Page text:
The Mark VII continued the ambiance set-forth by its predecessors. Leather seating and all-power options were standard. This included a computer message center, digital instruments, keyless entry and more. The luxury sport coupe (LSC) version after 1986 was did not receive all these amenities.
The ride was smooth thanks in part to a full airbag suspension and electronic ride control system. Power was sent to the wheels courtesy of a four-speed automatic transmission. Under the hood was a 5-liter High Output SEFI or throttle body fuel injected V8 capable of producing nearly 230 horsepower. In 1998 the horsepower was further increased after the throttle body was enlarged and better flowing cylinder heads were adapted.
The Mark VII had electronic 4-channel antilock brakes and composite headlights; the first American vehicle to use these features.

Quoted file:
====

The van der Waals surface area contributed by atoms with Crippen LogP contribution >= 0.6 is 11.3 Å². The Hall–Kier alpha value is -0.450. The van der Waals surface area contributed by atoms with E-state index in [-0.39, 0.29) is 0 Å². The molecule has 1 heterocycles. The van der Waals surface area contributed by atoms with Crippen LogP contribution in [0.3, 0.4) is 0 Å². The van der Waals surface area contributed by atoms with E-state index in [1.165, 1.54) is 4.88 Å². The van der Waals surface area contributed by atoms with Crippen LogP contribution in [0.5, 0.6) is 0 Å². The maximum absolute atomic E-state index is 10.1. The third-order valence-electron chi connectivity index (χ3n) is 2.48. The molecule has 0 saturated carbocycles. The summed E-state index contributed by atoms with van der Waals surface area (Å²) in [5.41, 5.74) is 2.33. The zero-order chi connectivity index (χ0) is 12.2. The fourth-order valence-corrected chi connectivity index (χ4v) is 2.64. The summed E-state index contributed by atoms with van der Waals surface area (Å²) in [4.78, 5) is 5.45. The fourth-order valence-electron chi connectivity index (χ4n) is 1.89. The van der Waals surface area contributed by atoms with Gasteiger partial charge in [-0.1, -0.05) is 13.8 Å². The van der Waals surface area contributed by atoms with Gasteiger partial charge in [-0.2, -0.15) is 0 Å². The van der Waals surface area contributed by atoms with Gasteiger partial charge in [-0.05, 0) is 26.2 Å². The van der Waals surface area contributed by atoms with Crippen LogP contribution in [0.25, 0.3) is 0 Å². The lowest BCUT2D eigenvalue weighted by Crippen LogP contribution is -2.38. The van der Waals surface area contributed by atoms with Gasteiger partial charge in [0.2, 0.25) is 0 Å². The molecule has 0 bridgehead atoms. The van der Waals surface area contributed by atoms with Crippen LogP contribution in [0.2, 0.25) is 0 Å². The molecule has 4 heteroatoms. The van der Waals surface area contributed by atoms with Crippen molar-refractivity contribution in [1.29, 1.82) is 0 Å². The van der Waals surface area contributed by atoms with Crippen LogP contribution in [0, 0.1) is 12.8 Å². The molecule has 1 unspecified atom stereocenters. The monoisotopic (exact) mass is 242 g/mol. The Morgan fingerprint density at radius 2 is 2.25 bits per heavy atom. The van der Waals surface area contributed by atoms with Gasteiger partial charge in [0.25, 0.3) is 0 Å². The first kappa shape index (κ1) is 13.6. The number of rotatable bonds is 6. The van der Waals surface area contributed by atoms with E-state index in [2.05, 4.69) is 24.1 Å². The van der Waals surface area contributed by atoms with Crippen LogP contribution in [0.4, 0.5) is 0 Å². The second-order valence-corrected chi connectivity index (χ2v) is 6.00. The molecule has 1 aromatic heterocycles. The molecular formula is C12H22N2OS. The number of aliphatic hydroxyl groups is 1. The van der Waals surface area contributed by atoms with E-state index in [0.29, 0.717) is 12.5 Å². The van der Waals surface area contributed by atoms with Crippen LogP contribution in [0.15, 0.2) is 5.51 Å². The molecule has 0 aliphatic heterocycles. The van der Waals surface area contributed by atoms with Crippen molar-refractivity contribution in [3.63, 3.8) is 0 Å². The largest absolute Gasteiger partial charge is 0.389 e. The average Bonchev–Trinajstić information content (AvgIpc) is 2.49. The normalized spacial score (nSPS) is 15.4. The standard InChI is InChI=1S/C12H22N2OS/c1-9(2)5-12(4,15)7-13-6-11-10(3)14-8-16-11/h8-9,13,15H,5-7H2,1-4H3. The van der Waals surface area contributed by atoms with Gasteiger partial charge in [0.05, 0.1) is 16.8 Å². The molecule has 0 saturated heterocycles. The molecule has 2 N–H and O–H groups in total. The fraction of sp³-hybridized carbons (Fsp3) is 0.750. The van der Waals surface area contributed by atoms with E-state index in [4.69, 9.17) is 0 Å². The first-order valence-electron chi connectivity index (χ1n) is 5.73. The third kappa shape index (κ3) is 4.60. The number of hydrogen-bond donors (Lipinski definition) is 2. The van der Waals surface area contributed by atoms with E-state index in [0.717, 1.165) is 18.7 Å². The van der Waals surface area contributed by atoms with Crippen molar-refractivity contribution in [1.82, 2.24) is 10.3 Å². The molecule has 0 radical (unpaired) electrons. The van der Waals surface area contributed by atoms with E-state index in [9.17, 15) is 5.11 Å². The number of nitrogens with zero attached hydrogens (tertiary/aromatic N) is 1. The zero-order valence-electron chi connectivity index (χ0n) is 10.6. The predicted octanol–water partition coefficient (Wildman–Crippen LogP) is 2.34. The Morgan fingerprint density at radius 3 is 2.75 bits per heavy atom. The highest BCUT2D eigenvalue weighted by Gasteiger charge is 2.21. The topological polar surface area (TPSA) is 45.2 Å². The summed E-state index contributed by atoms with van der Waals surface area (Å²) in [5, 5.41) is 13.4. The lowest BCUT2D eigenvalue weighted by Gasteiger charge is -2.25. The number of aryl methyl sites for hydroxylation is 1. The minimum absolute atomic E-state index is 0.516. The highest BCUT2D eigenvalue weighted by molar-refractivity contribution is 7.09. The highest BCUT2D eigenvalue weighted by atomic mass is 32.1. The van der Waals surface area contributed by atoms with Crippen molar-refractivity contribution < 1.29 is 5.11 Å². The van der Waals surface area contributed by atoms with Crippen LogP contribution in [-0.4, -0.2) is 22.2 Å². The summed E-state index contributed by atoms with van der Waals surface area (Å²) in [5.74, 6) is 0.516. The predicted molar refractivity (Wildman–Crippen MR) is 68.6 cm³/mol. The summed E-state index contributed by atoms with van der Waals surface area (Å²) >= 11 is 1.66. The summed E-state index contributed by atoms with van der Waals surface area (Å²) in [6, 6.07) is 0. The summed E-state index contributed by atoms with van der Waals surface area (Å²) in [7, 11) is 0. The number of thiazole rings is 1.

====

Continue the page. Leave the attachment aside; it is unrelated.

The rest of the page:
The Mark VIII was the next iteration in the long line of the Mark Series. It was produced from 1993 through 1998. The base 2-door coupe was powered by a 4.6 liter DOHC V8 producing 280 horsepower while the LSC models produced 290 horsepower. The LSC model versions, produced from 1995 to 1996 was the first American vehicle to be equipped with HID headlights. The 1997 through 1998 LSC models continued the HID headlights but with larger housings.
Slow sales resulted in the cancellation of this luxury car series. A Lincoln MK9 Concept was introduced in the early 2000's, but plans of production seem doubtful.
By Daniel Vaughan | Sep 2008